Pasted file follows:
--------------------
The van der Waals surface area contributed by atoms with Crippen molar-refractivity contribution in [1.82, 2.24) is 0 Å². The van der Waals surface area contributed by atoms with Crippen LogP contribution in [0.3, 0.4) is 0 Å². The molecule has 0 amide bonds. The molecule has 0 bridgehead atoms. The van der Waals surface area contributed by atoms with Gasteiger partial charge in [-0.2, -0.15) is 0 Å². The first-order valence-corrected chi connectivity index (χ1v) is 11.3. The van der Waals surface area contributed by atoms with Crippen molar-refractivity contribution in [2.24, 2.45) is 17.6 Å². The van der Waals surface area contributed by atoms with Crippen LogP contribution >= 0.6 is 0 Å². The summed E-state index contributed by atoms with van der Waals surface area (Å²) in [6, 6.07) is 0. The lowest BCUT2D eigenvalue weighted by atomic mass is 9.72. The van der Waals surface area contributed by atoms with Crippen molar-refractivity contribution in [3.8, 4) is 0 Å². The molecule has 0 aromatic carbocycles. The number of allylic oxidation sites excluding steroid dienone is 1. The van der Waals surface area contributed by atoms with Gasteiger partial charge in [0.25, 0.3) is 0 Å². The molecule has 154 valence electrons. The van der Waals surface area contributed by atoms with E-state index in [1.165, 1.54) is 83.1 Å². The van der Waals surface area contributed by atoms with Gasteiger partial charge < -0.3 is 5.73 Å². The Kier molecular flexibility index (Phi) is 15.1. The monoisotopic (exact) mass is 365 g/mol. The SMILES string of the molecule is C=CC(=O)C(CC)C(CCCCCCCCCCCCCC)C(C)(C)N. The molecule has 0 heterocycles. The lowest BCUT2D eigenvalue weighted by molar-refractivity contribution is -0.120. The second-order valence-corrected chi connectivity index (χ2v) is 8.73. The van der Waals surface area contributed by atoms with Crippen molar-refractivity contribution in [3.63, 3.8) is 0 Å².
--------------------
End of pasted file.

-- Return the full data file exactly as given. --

The van der Waals surface area contributed by atoms with Crippen molar-refractivity contribution in [1.82, 2.24) is 0 Å². The van der Waals surface area contributed by atoms with Crippen LogP contribution in [0.3, 0.4) is 0 Å². The molecule has 0 amide bonds. The molecule has 0 bridgehead atoms. The van der Waals surface area contributed by atoms with Gasteiger partial charge in [-0.2, -0.15) is 0 Å². The first-order valence-corrected chi connectivity index (χ1v) is 11.3. The van der Waals surface area contributed by atoms with Crippen molar-refractivity contribution in [2.24, 2.45) is 17.6 Å². The van der Waals surface area contributed by atoms with Crippen LogP contribution >= 0.6 is 0 Å². The summed E-state index contributed by atoms with van der Waals surface area (Å²) in [6, 6.07) is 0. The lowest BCUT2D eigenvalue weighted by atomic mass is 9.72. The van der Waals surface area contributed by atoms with Crippen molar-refractivity contribution in [3.8, 4) is 0 Å². The molecule has 0 aromatic carbocycles. The number of allylic oxidation sites excluding steroid dienone is 1. The van der Waals surface area contributed by atoms with Gasteiger partial charge in [0.25, 0.3) is 0 Å². The molecule has 154 valence electrons. The van der Waals surface area contributed by atoms with E-state index in [1.165, 1.54) is 83.1 Å². The van der Waals surface area contributed by atoms with Gasteiger partial charge < -0.3 is 5.73 Å². The Kier molecular flexibility index (Phi) is 15.1. The monoisotopic (exact) mass is 365 g/mol. The SMILES string of the molecule is C=CC(=O)C(CC)C(CCCCCCCCCCCCCC)C(C)(C)N. The molecule has 0 heterocycles. The lowest BCUT2D eigenvalue weighted by molar-refractivity contribution is -0.120. The second-order valence-corrected chi connectivity index (χ2v) is 8.73. The van der Waals surface area contributed by atoms with Crippen molar-refractivity contribution in [3.63, 3.8) is 0 Å².